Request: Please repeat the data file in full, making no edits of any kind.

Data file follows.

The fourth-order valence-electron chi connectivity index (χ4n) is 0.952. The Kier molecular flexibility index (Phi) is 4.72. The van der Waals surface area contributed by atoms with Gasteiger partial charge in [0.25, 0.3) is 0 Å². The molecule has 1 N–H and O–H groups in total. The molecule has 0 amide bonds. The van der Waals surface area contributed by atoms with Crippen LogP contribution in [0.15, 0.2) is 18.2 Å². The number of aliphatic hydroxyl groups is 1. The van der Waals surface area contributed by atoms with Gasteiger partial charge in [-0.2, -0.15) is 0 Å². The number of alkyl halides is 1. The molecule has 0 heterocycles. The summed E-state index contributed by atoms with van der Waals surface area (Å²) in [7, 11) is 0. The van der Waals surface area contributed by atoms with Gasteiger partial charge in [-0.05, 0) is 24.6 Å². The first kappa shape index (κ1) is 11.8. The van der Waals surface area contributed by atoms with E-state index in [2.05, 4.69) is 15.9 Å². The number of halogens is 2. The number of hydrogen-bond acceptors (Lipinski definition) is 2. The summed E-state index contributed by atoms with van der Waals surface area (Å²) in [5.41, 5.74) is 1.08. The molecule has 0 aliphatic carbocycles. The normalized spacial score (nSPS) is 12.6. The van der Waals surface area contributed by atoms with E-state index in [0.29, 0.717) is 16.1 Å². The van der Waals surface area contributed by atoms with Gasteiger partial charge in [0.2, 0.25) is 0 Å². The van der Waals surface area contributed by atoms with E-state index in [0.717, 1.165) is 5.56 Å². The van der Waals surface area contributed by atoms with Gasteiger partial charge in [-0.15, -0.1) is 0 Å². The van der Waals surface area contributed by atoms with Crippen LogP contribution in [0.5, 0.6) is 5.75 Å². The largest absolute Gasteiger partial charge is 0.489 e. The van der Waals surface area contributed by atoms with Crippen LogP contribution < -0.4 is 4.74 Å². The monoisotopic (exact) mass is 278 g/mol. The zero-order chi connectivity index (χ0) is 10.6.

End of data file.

The fourth-order valence-electron chi connectivity index (χ4n) is 0.952. The Kier molecular flexibility index (Phi) is 4.72. The van der Waals surface area contributed by atoms with Gasteiger partial charge in [0.25, 0.3) is 0 Å². The molecule has 1 N–H and O–H groups in total. The molecule has 0 amide bonds. The van der Waals surface area contributed by atoms with Crippen LogP contribution in [0.15, 0.2) is 18.2 Å². The number of aliphatic hydroxyl groups is 1. The van der Waals surface area contributed by atoms with Gasteiger partial charge in [-0.2, -0.15) is 0 Å². The number of alkyl halides is 1. The molecule has 0 heterocycles. The summed E-state index contributed by atoms with van der Waals surface area (Å²) in [7, 11) is 0. The van der Waals surface area contributed by atoms with Gasteiger partial charge in [-0.05, 0) is 24.6 Å². The first kappa shape index (κ1) is 11.8. The van der Waals surface area contributed by atoms with E-state index in [2.05, 4.69) is 15.9 Å². The number of halogens is 2. The number of hydrogen-bond acceptors (Lipinski definition) is 2. The summed E-state index contributed by atoms with van der Waals surface area (Å²) in [5.41, 5.74) is 1.08. The molecule has 0 aliphatic carbocycles. The normalized spacial score (nSPS) is 12.6. The van der Waals surface area contributed by atoms with E-state index in [0.29, 0.717) is 16.1 Å². The van der Waals surface area contributed by atoms with Gasteiger partial charge in [0.2, 0.25) is 0 Å². The van der Waals surface area contributed by atoms with E-state index in [0.717, 1.165) is 5.56 Å². The van der Waals surface area contributed by atoms with Gasteiger partial charge in [-0.15, -0.1) is 0 Å². The van der Waals surface area contributed by atoms with Crippen LogP contribution in [0.5, 0.6) is 5.75 Å². The largest absolute Gasteiger partial charge is 0.489 e. The van der Waals surface area contributed by atoms with Crippen LogP contribution < -0.4 is 4.74 Å². The monoisotopic (exact) mass is 278 g/mol. The zero-order chi connectivity index (χ0) is 10.6.